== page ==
I've got some of my designs on thingiverse if you are interested in testing printing: https://www.thingiverse.com/saperpl/designs but note that the platform is a bit annoying as it doesn't keep all submitted things in the profile page and I got some feedback that some files can't be downloaded after some time from being uploaded. My models are made for pedantic layer height of 0.12 mm, so it's okay for a small piece, but bigger ones take really long to print.

What I would recommend doing is to grab some kind of simple CAD and draw some simple liftarms/connectors to figure out tolerances on your printer. Even if parts that Efferman designed would be downloadable from Shapeways, the same design for SLA printer will most likely not work correctly printed on FDM printer for tolerance reasons. Also note that stuff like ball connectors, the inner ball side, will break off easily with FDM print while Efferman has made some designs with those and they should be okay printed with SLA printer.

I kind of feel like it would be cool to have some kind of repository of 3d printable part designs that are lego compatible that have both files for printing and studio .part files that is somehow being organised and controlled by the community, because using thingiverse or grabcad, dropbox, gdrive etc, you're ending up with a mess, but at the same time it seems like a big undertaking to successfully deliver on.

Thanks for the advice! I'll take a look at your stuff. I've also been learning to model stuff with Fusion 360 for printing, like a 32T gear that improved on designs on Thingiverse, a custom 3S lithium battery box, all lengths of Pliftarms, a replacement hub for my 8070, and other non-Lego stuff. It would be very cool to have that Lego-specific 3D model website, but I guess you're right that it would take a lot of investment from someone.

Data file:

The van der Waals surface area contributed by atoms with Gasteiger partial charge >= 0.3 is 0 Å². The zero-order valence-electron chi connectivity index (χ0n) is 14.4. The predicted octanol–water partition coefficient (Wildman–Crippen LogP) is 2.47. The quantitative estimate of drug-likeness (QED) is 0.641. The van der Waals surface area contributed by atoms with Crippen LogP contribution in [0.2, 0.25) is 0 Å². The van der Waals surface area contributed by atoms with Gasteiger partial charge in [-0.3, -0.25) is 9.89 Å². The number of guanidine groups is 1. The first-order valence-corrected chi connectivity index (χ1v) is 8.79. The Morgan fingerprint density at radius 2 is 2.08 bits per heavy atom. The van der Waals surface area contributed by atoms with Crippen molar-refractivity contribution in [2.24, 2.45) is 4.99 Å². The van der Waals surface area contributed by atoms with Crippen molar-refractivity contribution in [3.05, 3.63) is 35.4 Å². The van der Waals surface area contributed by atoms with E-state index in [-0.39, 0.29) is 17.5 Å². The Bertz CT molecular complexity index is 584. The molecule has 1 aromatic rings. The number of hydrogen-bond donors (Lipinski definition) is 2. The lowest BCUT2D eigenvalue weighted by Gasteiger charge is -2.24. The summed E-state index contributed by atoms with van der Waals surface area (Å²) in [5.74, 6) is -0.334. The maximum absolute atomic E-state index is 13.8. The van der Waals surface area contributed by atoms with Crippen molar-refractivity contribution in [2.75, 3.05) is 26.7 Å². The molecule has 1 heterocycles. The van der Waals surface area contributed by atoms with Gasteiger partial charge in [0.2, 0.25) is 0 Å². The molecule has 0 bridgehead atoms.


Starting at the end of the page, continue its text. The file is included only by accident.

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If someone asks for a specific file, i have no problem to share it. But uploading files to thingi.. pew.. i have a few hundred stl files, and nearly all of them are made for sls. I guess it is better to ask for a specific file. The rotator parts i have optimized files for pla. so simply ask for what you are interrested.

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2 hours ago, efferman said:

If someone asks for a specific file, i have no problem to share it. But uploading files to thingi.. pew.. i have a few hundred stl files, and nearly all of them are made for sls. I guess it is better to ask for a specific file. The rotator parts i have optimized files for pla. so simply ask for what you are interrested.

Ok, thanks! That makes sense. I'll let you know if there's something on particular I want to try.

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That's why I prefer LDCad over Stud.io: using flexible pieces is just so much easier and better in LDCad.

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@efferman I'd like to give some of your custom parts a try, printing them with Shapeways, as you seem to have a pretty interesting array of custom parts there. I don't have any experience with Shapeways (only made a registration and read about materials and technologies so far), so I'd have a few questions to start. Later I'd also be interested in understanding the process of part design, like shaping, material selection, tolerances, etc.